Co-living Space Vs Studio Apartment: Which Is Better to Rent in Singapore? (2023)

Joanne Poh
Co-living Space Vs Studio Apartment: Which Is Better to Rent in Singapore? (2023)
The COVID-19 pandemic has increased rental demand in Singapore for HDB flats, studio apartments, and co-living spaces. Asking prices for rents have surged with current rental prices being at a 15-year high.
According to the Singapore Property Market Report Q2 2023, demand remains robust despite the moves to restore supply and the dwindling tenant pool. The question of whether rental prices will come down in 2023 remains uncertain, but prices are starting to moderate.
If you intend to rent in today’s current rental market, let’s compare studio apartments and co-living spaces in Singapore so you know your options.
Table of contents:

Co-living Space vs Studio Apartment in Singapore: A Summary

Studio apartmentCo-living space
More privacy Community living, privacy only in your bedroom
Requires viewing before choosing and renting Very quick to choose and rent
Minimum three-month contract for private property; minimum six-month contract for HDB flats Short contracts may be possible
Can be fully-, partially- or unfurnished Fully-furnished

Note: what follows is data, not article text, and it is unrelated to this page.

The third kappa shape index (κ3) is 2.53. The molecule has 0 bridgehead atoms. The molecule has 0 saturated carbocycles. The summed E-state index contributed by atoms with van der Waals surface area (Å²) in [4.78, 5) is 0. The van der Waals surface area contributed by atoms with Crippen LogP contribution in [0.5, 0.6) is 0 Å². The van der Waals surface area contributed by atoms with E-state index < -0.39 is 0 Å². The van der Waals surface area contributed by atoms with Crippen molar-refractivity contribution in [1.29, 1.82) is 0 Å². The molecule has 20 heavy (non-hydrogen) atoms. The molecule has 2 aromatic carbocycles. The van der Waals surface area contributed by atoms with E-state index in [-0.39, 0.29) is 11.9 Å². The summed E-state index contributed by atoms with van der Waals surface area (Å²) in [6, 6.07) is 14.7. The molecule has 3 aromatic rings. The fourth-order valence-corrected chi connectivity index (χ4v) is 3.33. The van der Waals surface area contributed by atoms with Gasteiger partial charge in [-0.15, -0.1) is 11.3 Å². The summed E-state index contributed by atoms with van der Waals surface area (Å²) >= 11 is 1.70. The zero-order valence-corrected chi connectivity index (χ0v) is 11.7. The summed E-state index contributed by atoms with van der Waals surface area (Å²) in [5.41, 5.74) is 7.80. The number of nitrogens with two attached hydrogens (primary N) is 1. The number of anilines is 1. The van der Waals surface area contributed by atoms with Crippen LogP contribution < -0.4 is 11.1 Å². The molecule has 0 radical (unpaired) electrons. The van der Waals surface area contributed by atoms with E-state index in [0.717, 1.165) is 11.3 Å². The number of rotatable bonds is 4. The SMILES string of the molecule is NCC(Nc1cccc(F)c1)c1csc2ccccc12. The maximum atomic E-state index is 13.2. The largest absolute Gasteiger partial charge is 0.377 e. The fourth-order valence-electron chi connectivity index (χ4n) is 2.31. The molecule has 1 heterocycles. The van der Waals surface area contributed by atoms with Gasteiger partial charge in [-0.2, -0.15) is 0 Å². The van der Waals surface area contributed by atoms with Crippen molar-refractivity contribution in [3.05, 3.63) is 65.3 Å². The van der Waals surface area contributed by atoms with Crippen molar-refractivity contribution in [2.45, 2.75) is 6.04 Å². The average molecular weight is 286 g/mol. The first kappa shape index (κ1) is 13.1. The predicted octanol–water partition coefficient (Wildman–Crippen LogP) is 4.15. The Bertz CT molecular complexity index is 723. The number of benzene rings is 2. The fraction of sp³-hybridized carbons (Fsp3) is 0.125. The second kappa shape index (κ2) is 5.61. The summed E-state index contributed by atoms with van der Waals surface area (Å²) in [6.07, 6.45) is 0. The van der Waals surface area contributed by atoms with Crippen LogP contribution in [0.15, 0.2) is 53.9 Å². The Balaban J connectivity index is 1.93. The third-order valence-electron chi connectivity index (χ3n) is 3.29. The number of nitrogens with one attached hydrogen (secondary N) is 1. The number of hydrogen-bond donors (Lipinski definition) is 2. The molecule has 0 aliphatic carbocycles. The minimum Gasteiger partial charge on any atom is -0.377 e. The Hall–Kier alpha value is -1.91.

Utilities and wifi may not be provided Utilities and wifi provided
Cleaning not provided Cleaning provided
Typically more expensive than co-living spaces, costs largely depend on size and locationTypically less expensive than studios apartments; however, larger rooms with more privacy can be pricier than some studio apartments
To help you decide between studio apartments and co-living spaces in Singapore, here are the main differences between the two accommodation types.
For young individuals or couples, renting a studio apartment offers affordability and privacy. Alternatively, co-living spaces are an appealing option.
Co-living spaces are shared accommodations managed by providers, offering furnished living with community-focused environments. Amenities like Wi-Fi and cleaning are provided. These spaces are often available for shorter-term leases and are favoured by remote workers, entrepreneurs, and creatives.

1. Co-living Can Be Better for Socialising

Co-living spaces are usually promoted as a form of community living, with shared areas in the home, such as kitchens and living rooms. Co-living providers such as Hmlet or Figment often organise social events amongst members. On the other hand, studio apartments imply that you will be living alone. This offers more privacy but also comes without the community aspect.
Co-living might suit you if you’re new to the city and want to make friends or live with like-minded people. For those considering co-living but worrying about privacy, know you’ll at least have a safe space in your room.

2. Finding a Place Is Less Hassle with Co-living, But Renting Offers More Variety

Co-living units tend to be easier to find and rent than a regular rental properties. Instead of viewing multiple properties, you can contact the company managing the co-working space and they will help you find a property that meets your needs. This can be particularly convenient for expats recently arriving in Singapore and needing accommodation on short notice.